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A nice little machine

Kushan Mitra     August 18, 2008

The first thing you like about the new HP Mininote 2133 is that the marketing message isn’t targeted at families. There is no “Buy your kid this computer” line. This computer is targeted, instead, at the mobile executive, the sort of person who travels a lot.This person does not want to lug around a heavy laptop and the Mininote, at under 1 kg, isn’t heavy, and most importantly, does not require the massive raw processing power of a high-end laptop.

The Mininote slots in comfortably between a high-end mobile phone and a full-fledged computer. In fact, while using the machine, one felt that if it had a little slot for a mobile SIM card, it would be perfect, particularly in a country where WiFi networks are far too few and far between. A SIM card could allow users to surf over the mobile network, though current 2G networks are painfully slow in India.

  
Specs

Processor: 1.2 GHZ VIA C7-M

Screen: 8.9 INCH (1024*768)

RAM: 1,024 MB

Hard drive: 160 GB

Price: Rs 37,000
The Mininote is available in two versions. The first is one that runs SUSE Linux. The second model, which we used, was one that ran Windows Vista. Despite our apprehensions about the 1.2 GHz Via C7-M processor (this is the first wide-scale launch of a computing product running on a Via processor in India) being able to crunch out Vista, the machine held up better than we had hoped. But load-up times and application start-up times were not as zippy as they would be on a larger dual-core machine.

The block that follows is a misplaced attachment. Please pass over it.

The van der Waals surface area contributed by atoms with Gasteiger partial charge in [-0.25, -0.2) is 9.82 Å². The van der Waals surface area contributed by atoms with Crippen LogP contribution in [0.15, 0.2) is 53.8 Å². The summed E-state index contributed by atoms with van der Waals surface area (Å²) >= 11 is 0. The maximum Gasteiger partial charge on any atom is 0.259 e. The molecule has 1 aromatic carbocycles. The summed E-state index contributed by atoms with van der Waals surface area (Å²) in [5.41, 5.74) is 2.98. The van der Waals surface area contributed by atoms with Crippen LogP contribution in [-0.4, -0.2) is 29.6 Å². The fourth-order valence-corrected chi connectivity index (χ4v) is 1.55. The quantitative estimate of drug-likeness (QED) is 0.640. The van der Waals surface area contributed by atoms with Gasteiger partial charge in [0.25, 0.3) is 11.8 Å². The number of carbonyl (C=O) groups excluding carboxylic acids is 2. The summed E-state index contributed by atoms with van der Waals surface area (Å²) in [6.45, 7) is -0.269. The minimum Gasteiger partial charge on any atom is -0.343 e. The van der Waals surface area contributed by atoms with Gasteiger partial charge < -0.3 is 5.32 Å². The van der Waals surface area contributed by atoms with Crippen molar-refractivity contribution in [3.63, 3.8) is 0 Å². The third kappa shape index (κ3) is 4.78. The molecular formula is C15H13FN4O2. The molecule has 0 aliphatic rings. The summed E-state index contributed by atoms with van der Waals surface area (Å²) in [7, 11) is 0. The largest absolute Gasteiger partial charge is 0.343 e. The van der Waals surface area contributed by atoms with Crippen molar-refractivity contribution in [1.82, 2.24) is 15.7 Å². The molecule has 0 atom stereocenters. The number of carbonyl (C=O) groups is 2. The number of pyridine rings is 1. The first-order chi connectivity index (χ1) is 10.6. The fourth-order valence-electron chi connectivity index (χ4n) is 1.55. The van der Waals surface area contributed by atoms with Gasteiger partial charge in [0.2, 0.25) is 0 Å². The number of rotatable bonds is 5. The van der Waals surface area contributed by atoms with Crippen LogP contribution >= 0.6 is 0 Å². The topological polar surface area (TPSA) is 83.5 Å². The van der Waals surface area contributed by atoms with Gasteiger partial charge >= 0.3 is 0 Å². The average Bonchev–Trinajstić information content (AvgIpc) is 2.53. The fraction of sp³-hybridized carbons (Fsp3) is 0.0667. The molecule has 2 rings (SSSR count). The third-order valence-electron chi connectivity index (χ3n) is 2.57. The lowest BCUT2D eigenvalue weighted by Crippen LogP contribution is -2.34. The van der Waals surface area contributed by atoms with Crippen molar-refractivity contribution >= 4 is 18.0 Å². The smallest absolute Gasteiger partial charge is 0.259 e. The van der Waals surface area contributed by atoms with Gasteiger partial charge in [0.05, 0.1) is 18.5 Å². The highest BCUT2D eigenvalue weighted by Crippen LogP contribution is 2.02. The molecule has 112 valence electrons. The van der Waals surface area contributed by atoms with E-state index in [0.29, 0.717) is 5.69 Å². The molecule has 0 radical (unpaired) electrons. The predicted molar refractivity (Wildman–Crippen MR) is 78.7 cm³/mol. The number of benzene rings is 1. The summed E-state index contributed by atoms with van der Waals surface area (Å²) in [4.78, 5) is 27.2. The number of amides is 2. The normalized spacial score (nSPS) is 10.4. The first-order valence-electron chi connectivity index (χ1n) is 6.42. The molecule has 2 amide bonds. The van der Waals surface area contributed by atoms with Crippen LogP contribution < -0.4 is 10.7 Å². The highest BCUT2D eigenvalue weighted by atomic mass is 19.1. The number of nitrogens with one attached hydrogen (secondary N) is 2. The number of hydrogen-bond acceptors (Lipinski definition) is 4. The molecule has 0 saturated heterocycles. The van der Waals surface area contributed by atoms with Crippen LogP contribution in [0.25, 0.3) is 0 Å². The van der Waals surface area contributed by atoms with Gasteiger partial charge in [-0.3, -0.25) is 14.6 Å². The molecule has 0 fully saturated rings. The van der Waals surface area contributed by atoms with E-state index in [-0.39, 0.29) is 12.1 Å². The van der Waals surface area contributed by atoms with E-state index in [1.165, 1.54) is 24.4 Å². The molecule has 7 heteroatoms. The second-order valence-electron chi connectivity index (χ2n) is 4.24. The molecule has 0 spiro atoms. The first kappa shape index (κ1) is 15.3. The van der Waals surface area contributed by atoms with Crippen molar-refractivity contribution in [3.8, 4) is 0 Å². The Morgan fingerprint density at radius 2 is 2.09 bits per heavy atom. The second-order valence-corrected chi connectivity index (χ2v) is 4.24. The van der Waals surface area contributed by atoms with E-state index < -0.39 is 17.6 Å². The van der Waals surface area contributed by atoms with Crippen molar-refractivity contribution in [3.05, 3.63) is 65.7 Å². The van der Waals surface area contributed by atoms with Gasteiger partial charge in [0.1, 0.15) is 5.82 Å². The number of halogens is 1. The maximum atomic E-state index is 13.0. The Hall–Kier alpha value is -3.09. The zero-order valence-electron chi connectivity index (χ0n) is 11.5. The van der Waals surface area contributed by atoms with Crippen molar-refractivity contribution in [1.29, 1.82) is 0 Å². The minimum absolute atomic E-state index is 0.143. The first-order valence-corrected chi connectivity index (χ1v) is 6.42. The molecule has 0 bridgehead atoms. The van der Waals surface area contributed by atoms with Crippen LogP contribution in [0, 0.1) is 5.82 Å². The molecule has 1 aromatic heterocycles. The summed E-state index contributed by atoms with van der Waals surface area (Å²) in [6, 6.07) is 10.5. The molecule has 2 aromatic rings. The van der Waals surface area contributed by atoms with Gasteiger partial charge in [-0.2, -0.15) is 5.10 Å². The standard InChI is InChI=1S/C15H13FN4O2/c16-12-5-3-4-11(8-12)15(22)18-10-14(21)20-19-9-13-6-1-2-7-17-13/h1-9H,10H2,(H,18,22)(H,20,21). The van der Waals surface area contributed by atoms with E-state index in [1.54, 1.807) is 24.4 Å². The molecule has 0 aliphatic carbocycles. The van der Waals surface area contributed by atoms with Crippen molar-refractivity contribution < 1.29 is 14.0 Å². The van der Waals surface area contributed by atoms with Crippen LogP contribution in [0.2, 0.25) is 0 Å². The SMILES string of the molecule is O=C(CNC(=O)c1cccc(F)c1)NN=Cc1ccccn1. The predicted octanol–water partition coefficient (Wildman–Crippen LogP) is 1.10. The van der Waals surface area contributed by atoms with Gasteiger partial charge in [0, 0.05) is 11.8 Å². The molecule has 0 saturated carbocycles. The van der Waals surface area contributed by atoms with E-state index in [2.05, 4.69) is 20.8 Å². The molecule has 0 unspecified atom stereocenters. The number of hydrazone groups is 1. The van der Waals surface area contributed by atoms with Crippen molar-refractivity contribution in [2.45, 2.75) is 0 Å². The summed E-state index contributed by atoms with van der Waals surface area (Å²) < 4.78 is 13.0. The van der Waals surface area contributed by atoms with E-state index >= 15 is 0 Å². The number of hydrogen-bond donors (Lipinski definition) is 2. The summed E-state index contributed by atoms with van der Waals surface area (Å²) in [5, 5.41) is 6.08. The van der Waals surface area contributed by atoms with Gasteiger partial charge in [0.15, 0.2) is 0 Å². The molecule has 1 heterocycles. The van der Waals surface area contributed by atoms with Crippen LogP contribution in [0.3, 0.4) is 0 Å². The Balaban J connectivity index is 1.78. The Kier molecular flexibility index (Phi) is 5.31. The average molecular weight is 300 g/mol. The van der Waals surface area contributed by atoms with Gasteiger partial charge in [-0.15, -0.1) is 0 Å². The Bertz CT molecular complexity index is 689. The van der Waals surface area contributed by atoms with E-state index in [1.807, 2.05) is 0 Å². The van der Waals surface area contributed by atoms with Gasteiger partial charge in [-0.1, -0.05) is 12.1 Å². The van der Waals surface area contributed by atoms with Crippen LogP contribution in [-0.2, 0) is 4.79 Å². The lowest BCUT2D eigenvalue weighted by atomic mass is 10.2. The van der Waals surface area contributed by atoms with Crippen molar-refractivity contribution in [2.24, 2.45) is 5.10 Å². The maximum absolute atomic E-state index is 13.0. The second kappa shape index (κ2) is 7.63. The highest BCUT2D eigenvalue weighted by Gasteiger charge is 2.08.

By applications, we mean simple ones like Firefox and MS-Word. Adobe Photoshop is not something this machine has been designed for, and if you are the sort of person who loves multi-tasking, well, this might not be the machine for you. Heavier web pages also took a while to load, but then again, the WiFi station we used was also a bit on the slow side. Yet, that said, we really do wish this machine was running Windows XP on its current configuration, since that would speed things up a bit.

What we did love about the Mininote was the impressive 160-gig hard drive on the FH490PA model, which more than makes up for the lack of an optical drive, an issue with all Ultra-Mobile PCs. The 8.9-inch screen might seem small to those used to 17-inch widescreen laptops, but it wasn’t bad. Battery life was also extremely impressive—the six-cell battery provides more than enough time, and also gives the machine a nice ergonomic typing angle. And the keyboard is the machine’s biggest pluspoint.

Small though it might be, it is fairly comfortable to use. So there you have it— it’s a good, extremely capable machine, particularly for its size. All right, it’s not exactly the sort of laptop a teenage boy fighting orcs and dragons would want, but it is something that’s perfect for the light usage patterns of some executives. But, and there had to be a but… there is the issue of its Rs 37,000 price tag. For about Rs 3,000 more, you can get a machine with a bigger screen, a DVD writer, a faster dual-core processor for not that much more weight.

That said, the Mininote is definitely a nice looking machine. So, if you travel a lot and don’t need brute processing power, this machine is for you.


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